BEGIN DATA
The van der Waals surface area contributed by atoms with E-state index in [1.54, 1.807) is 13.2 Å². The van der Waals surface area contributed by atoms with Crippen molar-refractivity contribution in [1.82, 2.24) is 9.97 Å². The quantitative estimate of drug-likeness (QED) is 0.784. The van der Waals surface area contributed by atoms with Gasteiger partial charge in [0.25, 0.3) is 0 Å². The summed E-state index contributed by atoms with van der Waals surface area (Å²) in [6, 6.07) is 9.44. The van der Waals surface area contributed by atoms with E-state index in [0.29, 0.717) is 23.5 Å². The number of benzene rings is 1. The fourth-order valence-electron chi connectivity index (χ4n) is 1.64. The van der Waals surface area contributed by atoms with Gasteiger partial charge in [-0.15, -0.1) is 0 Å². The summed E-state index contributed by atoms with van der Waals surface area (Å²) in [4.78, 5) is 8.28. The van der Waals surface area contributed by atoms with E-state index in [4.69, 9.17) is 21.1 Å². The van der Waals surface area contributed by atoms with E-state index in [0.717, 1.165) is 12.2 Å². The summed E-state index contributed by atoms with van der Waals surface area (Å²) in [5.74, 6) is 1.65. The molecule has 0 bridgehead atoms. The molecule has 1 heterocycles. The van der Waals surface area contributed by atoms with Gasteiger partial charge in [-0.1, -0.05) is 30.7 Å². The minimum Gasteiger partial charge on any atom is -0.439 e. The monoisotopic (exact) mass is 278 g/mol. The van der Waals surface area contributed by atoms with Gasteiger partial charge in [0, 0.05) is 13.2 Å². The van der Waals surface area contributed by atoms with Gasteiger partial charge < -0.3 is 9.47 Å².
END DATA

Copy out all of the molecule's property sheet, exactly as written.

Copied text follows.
The van der Waals surface area contributed by atoms with E-state index in [1.54, 1.807) is 13.2 Å². The van der Waals surface area contributed by atoms with Crippen molar-refractivity contribution in [1.82, 2.24) is 9.97 Å². The quantitative estimate of drug-likeness (QED) is 0.784. The van der Waals surface area contributed by atoms with Gasteiger partial charge in [0.25, 0.3) is 0 Å². The summed E-state index contributed by atoms with van der Waals surface area (Å²) in [6, 6.07) is 9.44. The van der Waals surface area contributed by atoms with E-state index in [0.29, 0.717) is 23.5 Å². The number of benzene rings is 1. The fourth-order valence-electron chi connectivity index (χ4n) is 1.64. The van der Waals surface area contributed by atoms with Gasteiger partial charge in [-0.15, -0.1) is 0 Å². The summed E-state index contributed by atoms with van der Waals surface area (Å²) in [4.78, 5) is 8.28. The van der Waals surface area contributed by atoms with E-state index in [4.69, 9.17) is 21.1 Å². The van der Waals surface area contributed by atoms with E-state index in [0.717, 1.165) is 12.2 Å². The summed E-state index contributed by atoms with van der Waals surface area (Å²) in [5.74, 6) is 1.65. The molecule has 0 bridgehead atoms. The molecule has 1 heterocycles. The van der Waals surface area contributed by atoms with Gasteiger partial charge in [-0.1, -0.05) is 30.7 Å². The minimum Gasteiger partial charge on any atom is -0.439 e. The monoisotopic (exact) mass is 278 g/mol. The van der Waals surface area contributed by atoms with Gasteiger partial charge in [0, 0.05) is 13.2 Å². The van der Waals surface area contributed by atoms with Gasteiger partial charge < -0.3 is 9.47 Å².